“Avengers: Endgame” is, admittedly, a tough act to follow. How do you continue the franchise after an epic, three-hour film that wraps up a story arc spanning 10+ years and 20+ films?
Actually, “Spider-Man: Far From Home” doesn’t necessarily answer that question. The latest Spidey film serves as more of an epilogue to “Avengers: Endgame” than a harbinger of the new era of Marvel Cinematic Universe films.
And that’s perfectly fine with me. So much happened in the last Avengers movie, and so much about the MCU will be changing post-“Endgame,” that we all still need some time to adjust to what the new MCU is going to be like. “Spider-Man: Far From Home” reflects on the legacy of the past films with just a few teases as to what we might be seeing in the future.
Much like its predecessor “Spider-Man: Homecoming,” one of the best things about “Far From Home” is that it feels like a teenage comedy/coming of age tale first, and a superhero movie second. Anyone who knows me knows how much I love superhero movies, but one of my slight concerns about the MCU going forward is that the “formula” may start to feel a little stale. “Far From Home” works so well because it’s a smaller scale superhero flick that really focuses in on the characters, with plenty of delightfully awkward teenage charm.
The film starts with a great premise — a high school trip to Europe — that provides an interesting backdrop for Peter Parker (Tom Holland) to process the events of “Endgame.” He’s had to deal with a considerable amount of trauma — vanishing in the snap, fighting in an intergalactic war, and losing someone very close to him — and I appreciated that the film addressed Peter’s complex feelings and didn’t try to “move on” too quickly.
***Warning: Spoilers ahead!!!***
Iron Man/Tony Stark is my favorite Avenger, and I’m still not over his death at the end of “Endgame,” especially since I didn’t think he’d be the one to die. I loved how the MCU positioned Tony as a mentor for Peter, and how both of them were able to learn from each other. Understandably, Peter is still grieving this loss in “Far From Home.”
Peter is afraid he won’t live up to Tony’s legacy, and in the end, he comes to peace with the fact that he doesn’t have to. He can take the lessons he learned from Tony and become his own superhero.
I really, really loved all the scenes with Tony’s former head of security, Happy Hogan (Jon Favreau), who is also grieving the loss of his friend. Normally AC/DC’s “Back in Black” isn’t a song that makes people teary-eyed, but hearing Happy play Tony’s signature song for Peter definitely got to me.
In a very different way, Peter also learns a lot from his interactions with Mysterio (Jake Gyllenhaal). When he first arrives, Mysterio looks like the perfect candidate to join the new Avengers team. He’s got a cool set of Doctor Strange-esque powers, and he even seems like he would be a good mentor for Peter.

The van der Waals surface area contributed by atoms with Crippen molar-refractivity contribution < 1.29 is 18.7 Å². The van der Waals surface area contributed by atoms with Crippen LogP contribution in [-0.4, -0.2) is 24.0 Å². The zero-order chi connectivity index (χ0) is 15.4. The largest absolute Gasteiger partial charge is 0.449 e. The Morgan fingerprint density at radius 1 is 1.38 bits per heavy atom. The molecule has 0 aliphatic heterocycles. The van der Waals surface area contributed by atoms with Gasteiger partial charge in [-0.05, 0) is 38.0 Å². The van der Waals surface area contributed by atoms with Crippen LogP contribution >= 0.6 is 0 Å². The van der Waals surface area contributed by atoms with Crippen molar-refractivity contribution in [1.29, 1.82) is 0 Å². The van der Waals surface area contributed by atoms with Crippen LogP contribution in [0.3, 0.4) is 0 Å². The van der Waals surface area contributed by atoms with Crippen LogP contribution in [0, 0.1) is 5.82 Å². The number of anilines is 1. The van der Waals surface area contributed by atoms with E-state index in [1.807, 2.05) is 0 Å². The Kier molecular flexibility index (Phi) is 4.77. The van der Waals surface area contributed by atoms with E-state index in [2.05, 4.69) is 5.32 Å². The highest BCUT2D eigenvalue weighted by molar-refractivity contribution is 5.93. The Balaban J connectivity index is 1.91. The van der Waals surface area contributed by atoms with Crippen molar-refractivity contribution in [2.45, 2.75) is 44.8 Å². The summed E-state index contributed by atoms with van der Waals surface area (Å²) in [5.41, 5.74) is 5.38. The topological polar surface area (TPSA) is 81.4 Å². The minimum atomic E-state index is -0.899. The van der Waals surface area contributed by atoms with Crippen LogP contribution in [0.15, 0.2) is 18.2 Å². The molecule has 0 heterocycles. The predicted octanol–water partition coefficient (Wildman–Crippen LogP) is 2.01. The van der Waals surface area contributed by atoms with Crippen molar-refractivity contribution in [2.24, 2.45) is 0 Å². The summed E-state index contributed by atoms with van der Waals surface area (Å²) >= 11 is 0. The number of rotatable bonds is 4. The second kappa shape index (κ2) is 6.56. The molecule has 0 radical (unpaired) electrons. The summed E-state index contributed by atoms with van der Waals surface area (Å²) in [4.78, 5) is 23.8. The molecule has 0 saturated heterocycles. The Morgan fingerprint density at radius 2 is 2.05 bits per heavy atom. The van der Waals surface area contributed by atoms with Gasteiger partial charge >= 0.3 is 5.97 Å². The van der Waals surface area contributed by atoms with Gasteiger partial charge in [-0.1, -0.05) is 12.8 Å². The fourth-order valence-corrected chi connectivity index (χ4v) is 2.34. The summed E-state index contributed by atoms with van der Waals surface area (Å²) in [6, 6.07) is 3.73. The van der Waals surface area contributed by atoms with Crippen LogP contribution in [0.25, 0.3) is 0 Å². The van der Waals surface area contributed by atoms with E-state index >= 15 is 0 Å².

Of course, Marvel comics readers already know this is all an act — Mysterio uses effects and technology to make himself appear to have powers he actually doesn’t have. When he ultimately turns against S.H.I.E.L.D., Peter takes it personally, questioning his own abilities and judgement even more.
Mysterio was a great foil for Peter and an interesting contrast to Iron Man. Plus, it was really cool to see how he used technology to mimic superpowers and caused everybody to question what was actually real.
Overall, I don’t have a lot else to add about this film. It’s really fun (and funny), and Peter’s best friend Ned (Jacob Batalon) continues to be one of my favorite side characters in the MCU.
My only criticisms about this film are actually found at the very beginning and the very end. I wasn’t a fan of the little joke tribute film that played at the beginning. I get what they were going for — a low budget “in memory” video made by kids at Peter’s high school, highlighting all the Avengers that were lost in the Infinity War.
I’m pretty sure it was intended to be funny, but it really rubbed me the wrong way, because it was awkwardly making light of a serious moment. I don’t want to have a laugh about the deaths in “Infinity War” and “Endgame.” Thankfully, the rest of the humor in the film is really great, but this one scene definitely fell flat and was mostly received with silence during the two showings I attended.
I also don’t know that I love the final post-credits sequence. The mid-credits clip was a great, gasp-inducing moment, and I love that they were brave enough to reveal Peter’s secret identity. But I’m not necessarily a fan of the fact that apparently Skrulls were pretending to be Nick Fury and Maria Hill throughout the entire film.
Maybe it’s just me, but it seemed like backsliding after everything that happened in “The Winter Soldier” and “Civil War.” Steve Rogers really wanted S.H.I.E.L.D. to be more open and transparent, and is using shapeshifters to trick people something he’d be comfortable with? Also, after Peter already got duped by Mysterio, he might have a hard time trusting S.H.I.E.L.D. when he learns they also tricked him.
Anyway, maybe I’m reading too much into this. I do think the Skrulls are interesting as a concept, and I want to see more of them in the MCU’s future. I guess I’ll just have to wait and see what happens in the future.
Regardless of whatever the next phase of the MCU includes, I’m definitely on board for another Spidey film!